The Facts About Headaches

Posted on July 02 2018

Headaches are the most common medical condition that affect 60 to 80 percent of all people at any given time, at any given age, and for any given reason. We've all experienced headaches in one form or another, whether they were classified as stress, sinus or allergy, or the most intense type of a headache, the migraine.

A headache can be defined as head pain that may or may not have an underlying disorder. However, headaches can be much more complicated than most people realize. There are 150 different types of headaches, and each type has their own set of symptoms, happen for unique reasons, and require different types of treatment. 

Headaches are classified into two main groups: primary headaches and secondary headaches. A primary headache means that there is no underlying medical condition to cause the pain. A secondary headache means that there is an underlying medical condition that have contributed to the head pain. Once you consult with your doctor about the type you have, it will be easier to find the treatment that will help, or even prevent the headaches.

As mentioned above, there are 150 different types of headaches, but there are only 5 different types that are most common to children, teens, and adults. The following are the most frequent types of headaches that people experience: 

  • Tension Headaches: the most common type of headache among children, teens and adults that cause mild to moderate pain. They typically come and go, and have no other symptoms.
  • Migraine: intense headaches that are caused by the constriction and dilation of intracranial and extracranial arteries. They are often described as pounding, throbbing, and nauseating pain. Migraines can begin to appear in childhood or adolescence, and recur throughout adulthood. They affect 17% of females and only 6% of males. Migraines can last anywhere from four hours to three days and usually occur one to four times per month. Symptoms include: unilateral, pulsating pain that gradually becomes more generalized, irritability, loss of appetite, nausea, vomiting, blurred vision, sensitivity to light, noise, or smells, and tender spots on the head and neck.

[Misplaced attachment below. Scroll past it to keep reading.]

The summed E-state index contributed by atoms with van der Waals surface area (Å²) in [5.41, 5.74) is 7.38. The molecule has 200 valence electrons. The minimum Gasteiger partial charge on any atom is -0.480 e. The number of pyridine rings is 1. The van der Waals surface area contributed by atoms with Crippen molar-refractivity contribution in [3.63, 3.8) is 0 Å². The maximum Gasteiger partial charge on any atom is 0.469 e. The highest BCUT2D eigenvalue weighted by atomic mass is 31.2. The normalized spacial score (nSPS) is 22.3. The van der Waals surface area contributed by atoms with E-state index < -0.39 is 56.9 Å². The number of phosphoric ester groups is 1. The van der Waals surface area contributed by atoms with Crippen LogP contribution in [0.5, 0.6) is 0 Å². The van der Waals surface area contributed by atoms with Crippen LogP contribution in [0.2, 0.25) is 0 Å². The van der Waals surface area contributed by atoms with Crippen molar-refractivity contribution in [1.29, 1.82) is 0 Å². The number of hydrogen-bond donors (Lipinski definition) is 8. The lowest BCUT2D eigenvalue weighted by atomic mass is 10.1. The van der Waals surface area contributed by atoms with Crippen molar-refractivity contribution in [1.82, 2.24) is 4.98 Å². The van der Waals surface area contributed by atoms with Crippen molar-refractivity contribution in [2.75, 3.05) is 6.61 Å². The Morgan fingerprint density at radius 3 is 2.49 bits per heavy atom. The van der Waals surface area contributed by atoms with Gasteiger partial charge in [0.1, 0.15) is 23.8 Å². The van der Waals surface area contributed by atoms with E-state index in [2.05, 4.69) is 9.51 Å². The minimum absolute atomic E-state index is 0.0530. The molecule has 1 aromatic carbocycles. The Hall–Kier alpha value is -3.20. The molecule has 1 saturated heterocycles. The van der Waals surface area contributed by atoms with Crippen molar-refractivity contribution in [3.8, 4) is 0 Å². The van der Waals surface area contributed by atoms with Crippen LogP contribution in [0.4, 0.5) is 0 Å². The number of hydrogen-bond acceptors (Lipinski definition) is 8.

• Cluster Headaches: these are the least common, but most severe type of headache. They are called cluster headaches because they tend to happen in groups. Some people may experience them one to three times per day during a "cluster period", which can last two weeks to three months. Each headache attack can last from 15 minutes to three hours, and have been known to wake the individual from sleep. The headaches may go into remission for months or years, only to return again. Symptoms include: intense, burning, or piercing pain behind or around one eye, (pain can be constant or throbbing) pacing, eyelid drooping, eye redness, decreased pupils, tears forming in the eye, and congestion. Cluster headaches often affect men three to four times more often than women.